Costs of Information Services and Information Systems: Their Implications for Investments, Pricing, and Market-Based Business Decisions

Costs of Information Services and Information Systems: Their Implications for Investments, Pricing, and Market-Based Business Decisions

Steve G. Parsons (Washington University, USA)
DOI: 10.4018/978-1-4666-4983-5.ch002
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Abstract

The large number of cost terms in use regarding information services contributes to confusion in discussion and cost analysis. This confusion can largely be resolved by focusing on decisions rather than on products and cost terms. This decision focus is consistent with the proper application of total cost of ownership approaches and a real options perspective for evaluating managerial flexibility. Information services also tend to display public good-like characteristics. The non-rivalrous nature of production (i.e., low marginal cost of production) and the perishability of services have critical implications for investments and complex pricing. In addition, some information services and other Internet-based services, can display network effects, which also have important implications for managing the life cycle of the service. Finally, the implications of big data for information services are briefly considered.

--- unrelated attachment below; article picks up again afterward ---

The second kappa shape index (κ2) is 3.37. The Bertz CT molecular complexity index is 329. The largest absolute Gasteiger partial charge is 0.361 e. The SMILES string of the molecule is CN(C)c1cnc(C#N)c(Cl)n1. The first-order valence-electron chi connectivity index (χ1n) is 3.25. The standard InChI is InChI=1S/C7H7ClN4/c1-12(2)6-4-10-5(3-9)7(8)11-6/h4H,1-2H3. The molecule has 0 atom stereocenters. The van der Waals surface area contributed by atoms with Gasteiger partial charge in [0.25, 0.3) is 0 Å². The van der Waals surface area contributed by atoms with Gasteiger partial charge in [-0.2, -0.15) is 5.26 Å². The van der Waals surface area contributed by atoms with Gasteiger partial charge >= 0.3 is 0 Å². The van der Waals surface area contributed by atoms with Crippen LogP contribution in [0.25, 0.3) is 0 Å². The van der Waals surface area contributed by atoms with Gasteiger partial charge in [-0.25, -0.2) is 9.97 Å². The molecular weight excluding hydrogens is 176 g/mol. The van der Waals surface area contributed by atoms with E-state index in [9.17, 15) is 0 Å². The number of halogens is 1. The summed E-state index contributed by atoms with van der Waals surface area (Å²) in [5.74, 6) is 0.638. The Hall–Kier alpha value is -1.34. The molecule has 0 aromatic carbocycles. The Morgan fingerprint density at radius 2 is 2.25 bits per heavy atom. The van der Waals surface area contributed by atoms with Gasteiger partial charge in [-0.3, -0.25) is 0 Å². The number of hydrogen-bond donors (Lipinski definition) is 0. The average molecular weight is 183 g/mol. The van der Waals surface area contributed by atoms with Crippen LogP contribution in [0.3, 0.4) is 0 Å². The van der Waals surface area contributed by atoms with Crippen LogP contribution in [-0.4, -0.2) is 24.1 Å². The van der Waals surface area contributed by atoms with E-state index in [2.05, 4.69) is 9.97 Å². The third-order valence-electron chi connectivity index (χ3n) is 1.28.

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Cost Terminology And Confusion

Unfortunately, costs are often misunderstood, or misused, in a variety of industries and across departments within companies and government agencies. Often, classic cost terminology actually can lead to more confusion than clarification in a decision-action context.

Consider the following list of typical cost terms and cost phrases, listed in alphabetical order, but not intended to be exhaustive: accounting cost, activity based cost, administrative cost, average cost (often in combination with other terms such as average variable cost),, avoidable cost, capacity cost, conversion cost, cost of debt, cost of equity, cost of goods sold, cost of money, cost overrun, differential cost, direct labor cost, explicit cost, external cost, feature cost, function cost, incremental cost, inventory cost, labor cost, life cycle cost, long-run cost (often in combination with other terms such as long-run average total cost), manufacturing cost, marginal cost, materials cost, minimum efficient cost (the cost at minimum efficient scale), non-manufacturing cost, non-period cost, opportunity cost, overhead costs, period costs, private cost, product cost, public cost, psychic cost, repugnancy cost, search cost, short–run cost (often in combination with other terms such as short-run marginal cost), social cost, standard cost, sunk cost, transactions cost, variable cost, and volume-sensitive cost.

This proliferation of cost terms may in part be due to a desire to have (or create) a cost term that is unique to a specific set of circumstances. However, on balance, I find the proliferation of cost terms, and some cost terminology in particular, leads to more confusion than clarification.

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